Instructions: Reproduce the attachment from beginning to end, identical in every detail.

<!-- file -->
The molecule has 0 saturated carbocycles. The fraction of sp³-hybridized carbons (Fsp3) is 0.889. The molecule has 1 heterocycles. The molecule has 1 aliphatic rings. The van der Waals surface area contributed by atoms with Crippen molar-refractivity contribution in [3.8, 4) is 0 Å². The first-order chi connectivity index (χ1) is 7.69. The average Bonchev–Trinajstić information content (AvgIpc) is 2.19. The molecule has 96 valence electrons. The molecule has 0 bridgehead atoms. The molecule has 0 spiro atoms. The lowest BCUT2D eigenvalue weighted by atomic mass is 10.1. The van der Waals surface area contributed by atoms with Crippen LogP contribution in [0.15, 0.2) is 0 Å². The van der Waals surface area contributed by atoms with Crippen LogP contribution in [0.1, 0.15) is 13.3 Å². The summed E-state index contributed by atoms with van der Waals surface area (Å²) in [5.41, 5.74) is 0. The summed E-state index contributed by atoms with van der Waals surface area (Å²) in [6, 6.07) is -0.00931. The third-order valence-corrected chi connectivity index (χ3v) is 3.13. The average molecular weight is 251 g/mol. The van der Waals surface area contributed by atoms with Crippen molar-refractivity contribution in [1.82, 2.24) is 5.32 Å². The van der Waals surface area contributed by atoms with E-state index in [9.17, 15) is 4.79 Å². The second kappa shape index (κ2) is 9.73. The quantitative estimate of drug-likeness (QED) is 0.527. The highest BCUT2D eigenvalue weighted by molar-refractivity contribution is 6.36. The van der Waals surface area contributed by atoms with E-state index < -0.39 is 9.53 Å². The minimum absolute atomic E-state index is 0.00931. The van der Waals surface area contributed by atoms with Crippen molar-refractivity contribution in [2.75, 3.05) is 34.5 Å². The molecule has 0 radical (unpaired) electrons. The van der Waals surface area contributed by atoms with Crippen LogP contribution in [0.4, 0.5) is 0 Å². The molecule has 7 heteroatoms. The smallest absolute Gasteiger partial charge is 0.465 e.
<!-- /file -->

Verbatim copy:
The molecule has 0 saturated carbocycles. The fraction of sp³-hybridized carbons (Fsp3) is 0.889. The molecule has 1 heterocycles. The molecule has 1 aliphatic rings. The van der Waals surface area contributed by atoms with Crippen molar-refractivity contribution in [3.8, 4) is 0 Å². The first-order chi connectivity index (χ1) is 7.69. The average Bonchev–Trinajstić information content (AvgIpc) is 2.19. The molecule has 96 valence electrons. The molecule has 0 bridgehead atoms. The molecule has 0 spiro atoms. The lowest BCUT2D eigenvalue weighted by atomic mass is 10.1. The van der Waals surface area contributed by atoms with Crippen LogP contribution in [0.15, 0.2) is 0 Å². The van der Waals surface area contributed by atoms with Crippen LogP contribution in [0.1, 0.15) is 13.3 Å². The summed E-state index contributed by atoms with van der Waals surface area (Å²) in [5.41, 5.74) is 0. The summed E-state index contributed by atoms with van der Waals surface area (Å²) in [6, 6.07) is -0.00931. The third-order valence-corrected chi connectivity index (χ3v) is 3.13. The average molecular weight is 251 g/mol. The van der Waals surface area contributed by atoms with Crippen molar-refractivity contribution in [1.82, 2.24) is 5.32 Å². The van der Waals surface area contributed by atoms with E-state index in [9.17, 15) is 4.79 Å². The second kappa shape index (κ2) is 9.73. The quantitative estimate of drug-likeness (QED) is 0.527. The highest BCUT2D eigenvalue weighted by molar-refractivity contribution is 6.36. The van der Waals surface area contributed by atoms with E-state index < -0.39 is 9.53 Å². The minimum absolute atomic E-state index is 0.00931. The van der Waals surface area contributed by atoms with Crippen molar-refractivity contribution in [2.75, 3.05) is 34.5 Å². The molecule has 0 radical (unpaired) electrons. The van der Waals surface area contributed by atoms with Crippen LogP contribution in [0.4, 0.5) is 0 Å². The molecule has 7 heteroatoms. The smallest absolute Gasteiger partial charge is 0.465 e.